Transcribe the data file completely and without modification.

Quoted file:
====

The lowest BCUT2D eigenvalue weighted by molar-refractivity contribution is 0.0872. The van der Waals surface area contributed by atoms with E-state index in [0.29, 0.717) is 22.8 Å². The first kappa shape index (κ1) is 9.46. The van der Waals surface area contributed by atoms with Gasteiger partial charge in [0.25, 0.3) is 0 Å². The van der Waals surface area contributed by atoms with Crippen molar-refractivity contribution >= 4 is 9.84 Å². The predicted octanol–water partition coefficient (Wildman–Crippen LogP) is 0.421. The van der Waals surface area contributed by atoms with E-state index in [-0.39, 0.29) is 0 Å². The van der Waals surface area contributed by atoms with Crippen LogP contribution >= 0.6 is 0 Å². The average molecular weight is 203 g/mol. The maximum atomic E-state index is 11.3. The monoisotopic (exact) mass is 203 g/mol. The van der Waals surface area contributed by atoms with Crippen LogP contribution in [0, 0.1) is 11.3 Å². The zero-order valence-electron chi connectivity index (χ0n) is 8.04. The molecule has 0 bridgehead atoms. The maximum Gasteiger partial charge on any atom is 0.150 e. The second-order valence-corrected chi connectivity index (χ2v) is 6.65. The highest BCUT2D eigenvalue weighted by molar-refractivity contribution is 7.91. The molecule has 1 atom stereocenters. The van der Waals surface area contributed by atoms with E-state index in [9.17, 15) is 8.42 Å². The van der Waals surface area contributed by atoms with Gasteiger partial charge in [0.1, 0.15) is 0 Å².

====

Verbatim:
The lowest BCUT2D eigenvalue weighted by molar-refractivity contribution is 0.0872. The van der Waals surface area contributed by atoms with E-state index in [0.29, 0.717) is 22.8 Å². The first kappa shape index (κ1) is 9.46. The van der Waals surface area contributed by atoms with Gasteiger partial charge in [0.25, 0.3) is 0 Å². The van der Waals surface area contributed by atoms with Crippen molar-refractivity contribution >= 4 is 9.84 Å². The predicted octanol–water partition coefficient (Wildman–Crippen LogP) is 0.421. The van der Waals surface area contributed by atoms with E-state index in [-0.39, 0.29) is 0 Å². The van der Waals surface area contributed by atoms with Crippen LogP contribution >= 0.6 is 0 Å². The average molecular weight is 203 g/mol. The maximum atomic E-state index is 11.3. The monoisotopic (exact) mass is 203 g/mol. The van der Waals surface area contributed by atoms with Crippen LogP contribution in [0, 0.1) is 11.3 Å². The zero-order valence-electron chi connectivity index (χ0n) is 8.04. The molecule has 0 bridgehead atoms. The maximum Gasteiger partial charge on any atom is 0.150 e. The second-order valence-corrected chi connectivity index (χ2v) is 6.65. The highest BCUT2D eigenvalue weighted by molar-refractivity contribution is 7.91. The molecule has 1 atom stereocenters. The van der Waals surface area contributed by atoms with E-state index in [9.17, 15) is 8.42 Å². The van der Waals surface area contributed by atoms with Gasteiger partial charge in [0.1, 0.15) is 0 Å².